sold as a large number of branded products aimed at a variety of agricultural, landscaping, and

residential use markets. They are taken up by a plant’s vascular system as it grows and are

expressed through its tissues, including flowers, pollen, and nectar. They share a common mode

of action that damages the central nervous system of honey bees. When bees forage on pollen or

nectar from treated crops and other plants, or are otherwise exposed to even extremely small

levels of these compounds, paralysis and death can result. Over the past decade, the proliferating

use of the neonicotinoid class of pesticides has coincided with mass die-offs of honey bee

populations in the phenomenon known as Colony Collapse Disorder, documented as early as

2003–2004 in the United States, with the first reported case findings in 2006.

58.

Clothianidin is a transformation product of thiamethoxam. In honey bees,

thiamethoxam is metabolized into clothianidin. In short, the two are closely related with

comparable applications, toxicity, and effects.

59.

Clothianidin and thiamethoxam affect bee behavior and cognition in ways that

compromise the overall health of colonies, often causing bee colonies to collapse. Honey bees

are social insects that rely heavily on memory, cognition, and communication to coordinate

activities essential for their survival. Chronic ingestion of neonicotinoids damages foraging

behavior, overall mobility, and the communication by which they coordinate their activities.

Neonicotinoid pesticides can also have several other indirect effects on honey bees, such as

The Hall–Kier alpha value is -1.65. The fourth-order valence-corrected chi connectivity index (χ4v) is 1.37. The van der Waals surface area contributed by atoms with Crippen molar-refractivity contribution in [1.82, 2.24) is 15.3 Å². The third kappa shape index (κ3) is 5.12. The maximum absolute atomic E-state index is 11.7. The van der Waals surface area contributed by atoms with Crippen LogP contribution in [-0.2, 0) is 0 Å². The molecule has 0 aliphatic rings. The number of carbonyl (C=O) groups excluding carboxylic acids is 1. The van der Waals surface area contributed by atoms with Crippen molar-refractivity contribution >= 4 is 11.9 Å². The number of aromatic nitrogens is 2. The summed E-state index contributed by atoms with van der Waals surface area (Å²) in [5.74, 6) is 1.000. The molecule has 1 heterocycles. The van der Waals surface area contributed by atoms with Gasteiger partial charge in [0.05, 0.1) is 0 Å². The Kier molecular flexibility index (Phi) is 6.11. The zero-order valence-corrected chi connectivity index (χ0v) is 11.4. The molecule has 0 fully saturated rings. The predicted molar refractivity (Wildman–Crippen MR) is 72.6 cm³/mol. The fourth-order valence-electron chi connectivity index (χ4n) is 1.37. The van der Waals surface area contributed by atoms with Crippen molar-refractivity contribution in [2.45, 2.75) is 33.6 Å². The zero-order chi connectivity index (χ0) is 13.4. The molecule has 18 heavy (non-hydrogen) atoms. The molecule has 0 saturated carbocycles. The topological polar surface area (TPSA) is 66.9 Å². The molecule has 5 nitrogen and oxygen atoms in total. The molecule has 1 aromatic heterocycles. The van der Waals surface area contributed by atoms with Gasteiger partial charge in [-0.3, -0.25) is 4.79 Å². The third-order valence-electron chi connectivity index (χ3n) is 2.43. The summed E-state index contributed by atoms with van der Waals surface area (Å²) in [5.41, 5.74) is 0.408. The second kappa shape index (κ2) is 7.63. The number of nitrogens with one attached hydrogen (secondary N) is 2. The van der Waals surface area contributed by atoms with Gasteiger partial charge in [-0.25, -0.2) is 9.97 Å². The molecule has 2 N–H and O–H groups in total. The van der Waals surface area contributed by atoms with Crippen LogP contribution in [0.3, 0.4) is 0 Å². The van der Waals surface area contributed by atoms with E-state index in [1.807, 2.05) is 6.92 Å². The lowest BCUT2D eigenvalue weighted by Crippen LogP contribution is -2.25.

causing premature shifts in hive roles. They can impair honey bees’ medium-term olfactory

memory and associative learning abilities, which foraging honey bees rely on, inter alia, to find

their way back to the hive.

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60.

Neonicotinoid pesticides such as clothianidin and thiamethoxam persist in a toxic

state in the environment for several years, increasing the risk of cumulative toxic loading effects,

especially after repeat applications at the same location. No label warnings or use directions are

capable of mitigating these impacts and those warnings and directions that do exist are almost

never enforced. Farmers and other users are known to ignore them in many cases, yet

enforcement cases by EPA and its cooperating state agencies are exceedingly rare.

61.

Due to EPA’s actions and inactions alleged herein, clothianidin and

thiamethoxam are spread widely throughout hundreds of millions of acres of both agricultural

and neighboring lands. The neighboring lands are where these toxic compounds are not intended

to be and often are lands not owned by the farmers applying the compounds. These lands

adjacent to agricultural fields in many cases are prime remaining bee and native insect habitats.

Due to the long persistence of these compounds and the uncontrollable drifting and blowing of

contaminated dust and soil, bees and other insects are victims of multiple exposure pathways that

EPA failed to assess when the agency approved the pesticides—and still has failed to assess.

Key among these exposure pathways are residues in pollen and nectar, dust from treated seeds

and soils, planter exhaust, untreated but contaminated non-crop plants adjacent to treated fields,

contaminated puddles in fields and adjacent surface water, guttation droplets on both treated and

untreated but contaminated plants, and residues from foliar uses.

62.

EPA’s own scientists have regularly described severe impacts of these

insecticides in their internal risk assessments. Recent studies, including those by the U.S.

Department of Agriculture (USDA)’s lead bee scientists, also confirm that neonicotinoids

interact with common bee pathogens and parasites, making them more vulnerable to the deadly

effects of both, leading to further colony collapse. Numerous recent peer-reviewed studies and

other evidence of both acute and sub-lethal harm to bees from a variety of exposure pathways

across diverse agricultural landscapes support the need to suspend the uses of clothianidin and

thiamethoxam. EPA has failed to take this new science into account in: a) deciding whether an

“imminent hazard” exists requiring suspension of these pesticides; b) determining the adequacy